They help the electric SUV achieve an impressive drag coefficient of 0.28.
As the much-anticipated to take on the likes of the Jaguar I-Pace and Tesla Model X, the German automaker has shared new details about its forthcoming electric crossover. We already know it will have an electric range of over 248 miles, but to achieve this Audi’s engineers have had to meticulously optimize the car’s aerodynamics. After spending over 1,000 hours in the world’s quietest wind tunnel, an e-tron prototype achieved drag coefficient of only 0.28, which is impressively low for a large SUV.
Audi says this is 0.07 less than a comparable, conventionally powered vehicle. This was achieved by tweaking the design to boost the EV’s aerodynamics. One key innovation that enhances the e-tron’s aerodynamics is what Audi is calling “virtual exterior mirrors.” While we’ve seen countless futuristic concept cars fitted with cameras instead of conventional door mirrors, the Audi e-tron features the world’s first production-ready virtual door mirrors. They will only be allowed in countries where they are legal, however. According to Audi, they are much narrower than standard mirrors and reduce the e-tron’s width by 5.9 inches.
Due to their shape, they not only reduce drag, but also eliminate wind noise. Images captured by the small cameras appear on high resolution OLED displays located between the instrument panel and door. Audi says the small cameras will incorporate three view modes for different driving situations: highway, turning and parking. Another factor that improves the e-tron’s aerodynamics is standard air suspension with adjustable damping that lowers the SUV's body by up to 1.0 inches at speeds above 74.6 mph, thus reducing drag. The electric SUV’s underbody is also fully enclosed, while both the front and rear areas are fully paneled.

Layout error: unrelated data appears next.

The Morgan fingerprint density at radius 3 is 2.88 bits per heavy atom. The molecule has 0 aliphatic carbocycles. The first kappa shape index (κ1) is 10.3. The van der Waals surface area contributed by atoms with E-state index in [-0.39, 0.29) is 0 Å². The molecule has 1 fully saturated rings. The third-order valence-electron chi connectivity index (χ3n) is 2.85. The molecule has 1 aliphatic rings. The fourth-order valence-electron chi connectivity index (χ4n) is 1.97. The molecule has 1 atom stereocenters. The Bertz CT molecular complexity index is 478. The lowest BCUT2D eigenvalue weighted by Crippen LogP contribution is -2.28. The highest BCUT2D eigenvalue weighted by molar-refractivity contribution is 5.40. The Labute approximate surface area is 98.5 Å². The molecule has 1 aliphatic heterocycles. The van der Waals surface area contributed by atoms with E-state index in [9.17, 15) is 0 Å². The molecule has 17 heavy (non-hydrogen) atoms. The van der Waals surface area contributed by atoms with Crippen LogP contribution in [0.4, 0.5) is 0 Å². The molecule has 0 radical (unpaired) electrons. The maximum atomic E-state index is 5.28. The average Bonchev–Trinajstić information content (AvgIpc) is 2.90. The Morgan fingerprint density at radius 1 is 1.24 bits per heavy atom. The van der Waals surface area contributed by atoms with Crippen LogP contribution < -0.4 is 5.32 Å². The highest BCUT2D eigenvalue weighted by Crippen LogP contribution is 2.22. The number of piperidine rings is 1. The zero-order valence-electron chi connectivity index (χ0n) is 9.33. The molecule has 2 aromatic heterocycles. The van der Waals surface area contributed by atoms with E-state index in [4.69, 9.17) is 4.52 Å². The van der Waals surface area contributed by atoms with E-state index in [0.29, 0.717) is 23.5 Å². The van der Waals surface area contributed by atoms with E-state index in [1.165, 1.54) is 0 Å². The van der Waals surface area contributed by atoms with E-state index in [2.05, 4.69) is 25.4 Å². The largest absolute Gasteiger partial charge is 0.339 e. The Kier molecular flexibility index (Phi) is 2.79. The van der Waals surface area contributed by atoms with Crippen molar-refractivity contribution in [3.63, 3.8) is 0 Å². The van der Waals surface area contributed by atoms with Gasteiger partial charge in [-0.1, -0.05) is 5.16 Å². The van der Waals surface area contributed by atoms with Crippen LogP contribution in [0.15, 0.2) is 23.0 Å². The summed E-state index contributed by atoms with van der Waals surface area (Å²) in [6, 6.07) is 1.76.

Elsewhere, a controllable cool-air inlet also helps lower drag by using two electrically operated louvers located behind the singleframe Audi grille. The side air inlets at the front of the Audi e-tron also incorporate additional ducts to optimize airflow, and even the 19-inch wheels are aerodynamically optimized with a flatter design than regular alloys. Those wheels are wrapped in ultra-low rolling resistance tires measuring 255/55, and feature special tire sidewalls with negative lettering instead of raised, once again reducing drag. We’ll get to see how all of these aero-enhancing features stack up in the production version when the Audi e-tron makes its world debut in Brussels on August 30.